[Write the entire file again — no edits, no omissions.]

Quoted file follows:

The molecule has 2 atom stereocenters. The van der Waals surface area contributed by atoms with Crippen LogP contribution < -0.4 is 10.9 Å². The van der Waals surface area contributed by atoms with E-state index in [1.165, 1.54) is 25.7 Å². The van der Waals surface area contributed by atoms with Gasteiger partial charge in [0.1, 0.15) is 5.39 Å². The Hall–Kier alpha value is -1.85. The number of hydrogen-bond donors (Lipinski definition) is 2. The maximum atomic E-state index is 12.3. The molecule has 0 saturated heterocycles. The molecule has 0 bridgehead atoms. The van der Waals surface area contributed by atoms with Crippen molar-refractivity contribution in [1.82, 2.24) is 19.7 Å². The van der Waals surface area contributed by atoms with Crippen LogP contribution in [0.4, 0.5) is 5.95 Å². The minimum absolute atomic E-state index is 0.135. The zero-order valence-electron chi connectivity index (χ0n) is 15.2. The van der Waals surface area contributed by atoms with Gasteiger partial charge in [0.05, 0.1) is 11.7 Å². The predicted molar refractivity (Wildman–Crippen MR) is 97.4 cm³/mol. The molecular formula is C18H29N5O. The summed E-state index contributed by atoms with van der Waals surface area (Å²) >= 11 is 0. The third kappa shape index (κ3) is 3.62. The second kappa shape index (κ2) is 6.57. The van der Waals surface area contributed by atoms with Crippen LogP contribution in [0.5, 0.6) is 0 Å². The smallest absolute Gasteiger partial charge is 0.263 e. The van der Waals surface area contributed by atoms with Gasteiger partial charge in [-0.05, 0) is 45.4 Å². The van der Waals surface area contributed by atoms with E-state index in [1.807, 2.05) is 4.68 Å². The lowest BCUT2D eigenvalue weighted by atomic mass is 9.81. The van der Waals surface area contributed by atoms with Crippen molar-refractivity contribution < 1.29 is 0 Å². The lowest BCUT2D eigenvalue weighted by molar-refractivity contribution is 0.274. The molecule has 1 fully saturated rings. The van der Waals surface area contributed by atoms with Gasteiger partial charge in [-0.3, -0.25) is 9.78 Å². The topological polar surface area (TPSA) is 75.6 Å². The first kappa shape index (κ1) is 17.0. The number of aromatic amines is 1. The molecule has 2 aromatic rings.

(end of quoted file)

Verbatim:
The molecule has 2 atom stereocenters. The van der Waals surface area contributed by atoms with Crippen LogP contribution < -0.4 is 10.9 Å². The van der Waals surface area contributed by atoms with E-state index in [1.165, 1.54) is 25.7 Å². The van der Waals surface area contributed by atoms with Gasteiger partial charge in [0.1, 0.15) is 5.39 Å². The Hall–Kier alpha value is -1.85. The number of hydrogen-bond donors (Lipinski definition) is 2. The maximum atomic E-state index is 12.3. The molecule has 0 saturated heterocycles. The molecule has 0 bridgehead atoms. The van der Waals surface area contributed by atoms with Crippen molar-refractivity contribution in [1.82, 2.24) is 19.7 Å². The van der Waals surface area contributed by atoms with Crippen LogP contribution in [0.4, 0.5) is 5.95 Å². The minimum absolute atomic E-state index is 0.135. The zero-order valence-electron chi connectivity index (χ0n) is 15.2. The van der Waals surface area contributed by atoms with Gasteiger partial charge in [0.05, 0.1) is 11.7 Å². The predicted molar refractivity (Wildman–Crippen MR) is 97.4 cm³/mol. The molecular formula is C18H29N5O. The summed E-state index contributed by atoms with van der Waals surface area (Å²) >= 11 is 0. The third kappa shape index (κ3) is 3.62. The second kappa shape index (κ2) is 6.57. The van der Waals surface area contributed by atoms with Crippen LogP contribution in [0.5, 0.6) is 0 Å². The smallest absolute Gasteiger partial charge is 0.263 e. The van der Waals surface area contributed by atoms with Gasteiger partial charge in [-0.05, 0) is 45.4 Å². The van der Waals surface area contributed by atoms with E-state index in [1.807, 2.05) is 4.68 Å². The lowest BCUT2D eigenvalue weighted by atomic mass is 9.81. The van der Waals surface area contributed by atoms with Crippen molar-refractivity contribution < 1.29 is 0 Å². The lowest BCUT2D eigenvalue weighted by molar-refractivity contribution is 0.274. The molecule has 1 fully saturated rings. The van der Waals surface area contributed by atoms with Gasteiger partial charge in [-0.3, -0.25) is 9.78 Å². The topological polar surface area (TPSA) is 75.6 Å². The first kappa shape index (κ1) is 17.0. The number of aromatic amines is 1. The molecule has 2 aromatic rings.